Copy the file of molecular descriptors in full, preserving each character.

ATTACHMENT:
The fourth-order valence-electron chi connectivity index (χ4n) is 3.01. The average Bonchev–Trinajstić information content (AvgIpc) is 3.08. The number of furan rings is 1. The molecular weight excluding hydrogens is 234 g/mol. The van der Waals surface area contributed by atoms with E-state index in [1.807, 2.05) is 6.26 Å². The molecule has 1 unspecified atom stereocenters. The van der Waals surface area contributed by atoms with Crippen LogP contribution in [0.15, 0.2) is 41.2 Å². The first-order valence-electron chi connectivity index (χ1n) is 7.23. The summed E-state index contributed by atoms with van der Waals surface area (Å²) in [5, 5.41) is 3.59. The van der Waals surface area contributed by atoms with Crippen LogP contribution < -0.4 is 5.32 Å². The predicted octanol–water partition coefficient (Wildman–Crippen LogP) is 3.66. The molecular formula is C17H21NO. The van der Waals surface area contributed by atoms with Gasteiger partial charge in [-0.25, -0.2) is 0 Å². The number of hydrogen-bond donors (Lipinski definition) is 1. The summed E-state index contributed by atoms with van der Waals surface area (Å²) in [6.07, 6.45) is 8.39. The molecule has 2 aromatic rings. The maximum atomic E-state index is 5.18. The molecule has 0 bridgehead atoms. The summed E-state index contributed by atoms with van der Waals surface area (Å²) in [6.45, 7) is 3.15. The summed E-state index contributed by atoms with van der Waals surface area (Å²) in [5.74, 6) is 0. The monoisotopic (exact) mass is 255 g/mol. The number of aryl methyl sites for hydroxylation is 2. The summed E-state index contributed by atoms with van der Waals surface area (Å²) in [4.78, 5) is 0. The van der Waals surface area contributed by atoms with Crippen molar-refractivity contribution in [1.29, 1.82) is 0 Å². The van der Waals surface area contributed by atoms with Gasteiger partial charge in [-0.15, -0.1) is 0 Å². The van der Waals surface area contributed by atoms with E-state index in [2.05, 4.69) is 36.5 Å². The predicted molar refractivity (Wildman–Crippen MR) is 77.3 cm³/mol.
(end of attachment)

The fourth-order valence-electron chi connectivity index (χ4n) is 3.01. The average Bonchev–Trinajstić information content (AvgIpc) is 3.08. The number of furan rings is 1. The molecular weight excluding hydrogens is 234 g/mol. The van der Waals surface area contributed by atoms with E-state index in [1.807, 2.05) is 6.26 Å². The molecule has 1 unspecified atom stereocenters. The van der Waals surface area contributed by atoms with Crippen LogP contribution in [0.15, 0.2) is 41.2 Å². The first-order valence-electron chi connectivity index (χ1n) is 7.23. The summed E-state index contributed by atoms with van der Waals surface area (Å²) in [5, 5.41) is 3.59. The van der Waals surface area contributed by atoms with Crippen LogP contribution < -0.4 is 5.32 Å². The predicted octanol–water partition coefficient (Wildman–Crippen LogP) is 3.66. The molecular formula is C17H21NO. The van der Waals surface area contributed by atoms with Gasteiger partial charge in [-0.25, -0.2) is 0 Å². The number of hydrogen-bond donors (Lipinski definition) is 1. The summed E-state index contributed by atoms with van der Waals surface area (Å²) in [6.07, 6.45) is 8.39. The molecule has 2 aromatic rings. The maximum atomic E-state index is 5.18. The molecule has 0 bridgehead atoms. The summed E-state index contributed by atoms with van der Waals surface area (Å²) in [6.45, 7) is 3.15. The summed E-state index contributed by atoms with van der Waals surface area (Å²) in [5.74, 6) is 0. The monoisotopic (exact) mass is 255 g/mol. The number of aryl methyl sites for hydroxylation is 2. The summed E-state index contributed by atoms with van der Waals surface area (Å²) in [4.78, 5) is 0. The van der Waals surface area contributed by atoms with Crippen molar-refractivity contribution in [1.29, 1.82) is 0 Å². The van der Waals surface area contributed by atoms with Gasteiger partial charge in [-0.15, -0.1) is 0 Å². The van der Waals surface area contributed by atoms with E-state index in [2.05, 4.69) is 36.5 Å². The predicted molar refractivity (Wildman–Crippen MR) is 77.3 cm³/mol.